“Second start to the right and straight on to Stratford.”
The Royal Shakespeare Company is renowned for its powerful productions of Shakespeare’s plays. But, as I learnt from Mariah Gale, Ella Hickson’s version of J.M Barrie’s Peter Pan, rivals all other RSC productions. Gale portrays the character of Wendy, the female protagonist in Hickson’s modernised Wendy and Peter Pan. But unlike the books original depiction, Gale informs me that the adapted Wendy is far more independent and spirited.
In our interview, Gale commented on her current role and her attraction and relation to the character of Wendy. While describing Hickson’s production, I noticed her modesty, excitement and her impartial approach to answering my questions made it clear she was born to play the part.
Wendy and Peter Pan will be running in Stratford-Upon-Avon at the Royal Shakespeare Theatre until the 31st of January next year. The audience attraction is for both adults and children, which could be a key part of the success. Book tickets now to see if Hickson contests Shakespeare’s ability.
I understand that the performance is an adaptation of J.M. Barrie’s Peter Pan, but is there anything that makes it a unique adaptation?
What I think makes this a unique adaptation is – there’re many things. One is that I think that Ella Hickson has very much tried to tell the story from not just from Peter Pan’s point of view but Wendy’s too. I think she was very interested in having a sort of female narrative and what was Wendy’s experience. A story of finding your courage and independence and so it’s sort of, that’s where it expands and explodes J.M Barrie’s inspiration.
So do you think that has a different effect on the audience?
The audiences have been really lovely. There are a lot of children watching, which is wonderful. Right at the beginning of the show a couple of days ago I sat up in bed at one point, and a little girl from the audience said, “Oh Wendy’s awake – she’s woken up!” It was so nice to feel that the girls and boys in the audience followed the journey.
Thinking about the character of Wendy, even though she is a young girl, do you think there are similarities between you and her?
Yes, weirdly I sort of feel more similar to Wendy compared to most of the characters I’ve played. I’ve played some fantastic characters, and I think there are always assets of you that get revealed by the character. You can sometimes discover things in a character where you think, “Oh that’s a useful quality, and I would love to acquire that to my life”. I think the best character in literature can inspire change. With Wendy’s character, there are lots of qualities that are incredibly familiar to me. I think it’s an intricate portrayal of a sort of rite of passage for a girl. She begins rather tentatively, wanting to join in the games that her brothers are playing and feeling a little bit rejected.
At this point in the interview, Gale discussed the games that Wendy and her brothers play and their insistence of Wendy being a damsel compared to Wendy’s determination to be part of the fun. This changes when she meets Peter she decides she wants to be a more powerful role.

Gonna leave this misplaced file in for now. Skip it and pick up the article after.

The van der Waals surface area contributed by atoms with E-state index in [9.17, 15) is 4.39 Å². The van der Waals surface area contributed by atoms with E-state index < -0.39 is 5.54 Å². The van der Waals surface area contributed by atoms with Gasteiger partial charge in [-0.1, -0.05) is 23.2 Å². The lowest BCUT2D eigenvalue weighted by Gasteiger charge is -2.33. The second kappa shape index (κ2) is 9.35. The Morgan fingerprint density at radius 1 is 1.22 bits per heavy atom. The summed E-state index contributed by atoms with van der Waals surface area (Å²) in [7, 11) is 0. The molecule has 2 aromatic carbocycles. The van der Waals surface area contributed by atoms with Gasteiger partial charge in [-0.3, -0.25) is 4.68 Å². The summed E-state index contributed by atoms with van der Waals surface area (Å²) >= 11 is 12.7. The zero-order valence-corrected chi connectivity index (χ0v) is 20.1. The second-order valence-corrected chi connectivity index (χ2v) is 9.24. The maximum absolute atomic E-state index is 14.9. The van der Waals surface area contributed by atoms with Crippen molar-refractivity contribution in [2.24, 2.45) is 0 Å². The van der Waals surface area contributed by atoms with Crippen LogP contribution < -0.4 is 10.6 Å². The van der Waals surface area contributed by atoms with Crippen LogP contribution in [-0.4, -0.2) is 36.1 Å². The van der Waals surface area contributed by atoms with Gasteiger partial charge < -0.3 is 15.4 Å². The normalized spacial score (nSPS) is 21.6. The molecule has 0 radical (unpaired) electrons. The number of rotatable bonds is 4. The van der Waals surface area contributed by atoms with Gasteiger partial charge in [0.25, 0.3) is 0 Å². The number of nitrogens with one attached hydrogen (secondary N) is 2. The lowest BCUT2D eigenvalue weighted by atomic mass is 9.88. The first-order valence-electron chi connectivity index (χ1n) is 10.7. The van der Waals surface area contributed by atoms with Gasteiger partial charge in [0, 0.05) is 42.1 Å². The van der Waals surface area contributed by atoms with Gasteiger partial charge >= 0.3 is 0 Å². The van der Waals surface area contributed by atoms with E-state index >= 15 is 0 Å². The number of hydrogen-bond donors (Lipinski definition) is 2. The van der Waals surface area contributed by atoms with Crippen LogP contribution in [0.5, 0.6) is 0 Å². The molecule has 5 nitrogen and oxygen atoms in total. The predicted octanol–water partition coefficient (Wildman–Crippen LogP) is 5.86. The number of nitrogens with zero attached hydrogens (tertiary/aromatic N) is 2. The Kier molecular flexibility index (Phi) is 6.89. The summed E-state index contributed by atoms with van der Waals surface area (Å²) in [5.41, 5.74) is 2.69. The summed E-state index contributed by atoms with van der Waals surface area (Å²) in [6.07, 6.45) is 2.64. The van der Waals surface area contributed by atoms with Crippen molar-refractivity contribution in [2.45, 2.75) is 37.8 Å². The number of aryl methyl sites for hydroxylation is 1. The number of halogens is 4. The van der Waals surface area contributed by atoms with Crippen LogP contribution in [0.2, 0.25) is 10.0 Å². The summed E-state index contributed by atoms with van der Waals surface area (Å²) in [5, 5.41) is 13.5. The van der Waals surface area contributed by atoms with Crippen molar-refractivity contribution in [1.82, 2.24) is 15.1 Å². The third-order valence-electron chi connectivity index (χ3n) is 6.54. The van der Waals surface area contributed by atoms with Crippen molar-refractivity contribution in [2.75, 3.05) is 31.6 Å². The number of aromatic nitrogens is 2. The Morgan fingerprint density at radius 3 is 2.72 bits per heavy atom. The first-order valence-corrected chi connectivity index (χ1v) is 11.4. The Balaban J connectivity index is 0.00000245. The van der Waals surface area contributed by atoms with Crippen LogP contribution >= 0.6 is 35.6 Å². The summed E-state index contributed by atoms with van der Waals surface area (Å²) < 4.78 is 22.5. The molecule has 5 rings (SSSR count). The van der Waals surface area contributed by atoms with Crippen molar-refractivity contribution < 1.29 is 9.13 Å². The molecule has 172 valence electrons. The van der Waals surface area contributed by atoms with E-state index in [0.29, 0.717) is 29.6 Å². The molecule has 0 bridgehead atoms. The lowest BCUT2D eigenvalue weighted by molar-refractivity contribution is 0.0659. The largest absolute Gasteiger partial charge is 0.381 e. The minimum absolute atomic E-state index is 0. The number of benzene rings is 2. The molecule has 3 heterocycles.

She then draws inspiration from one girl she makes a friendship with. She sort of has to prove herself, and she tries to be cool or what she thinks is cool. What she discovers is that it’s cooler to allow yourself to admire wonderful qualities in other people, and you don’t necessarily have to emulate the people that you admire. I sort of feel quite similar, especially when I was at Birmingham Uni, I came there when I was eighteen, and I was very shy. You arrive in Fresher’s week, and you think, ‘Oh my God! I’ll never survive’. I certainly felt like I had to pretend to be very cool and I wasn’t wearing the right trainers. I made some wonderful friends.
Gale then nostalgically spoke of her friends whom she lived with in Selly Oak.
You’re talking about things that we can all relate to so do you think a lot of the performance you can relate to even though it’s a children’s book?
Oh God, yes. That’s what I particularly love – the play is very different from the book. It still has the same wonder and magic. There are jokes that the adults get, and there are jokes that the children get and I think it is accessible to anybody and everybody. I certainly find it very funny.
If you had to play another Shakespeare character – bearing in mind that it can be male – who would you play?
That’s a tricky question because people often ask what has been my favourite character, and it’s always the character – if I’m doing Shakespeare – it’s always the character I’m playing at the time. They are all multi-dimensional, amazing people. (She laughs). You tend to fall in love with the one’s you are currently performing. So, I’d love to play anyone in Shakespeare. They’re all really interesting and wonderful people or wonderfully horrible.
For my last question, if you had to sum up the performance of ‘Wendy and Peter Pan’ in three words what would you say?
(Gale comically struggles not to swear for effect) An absolute blast!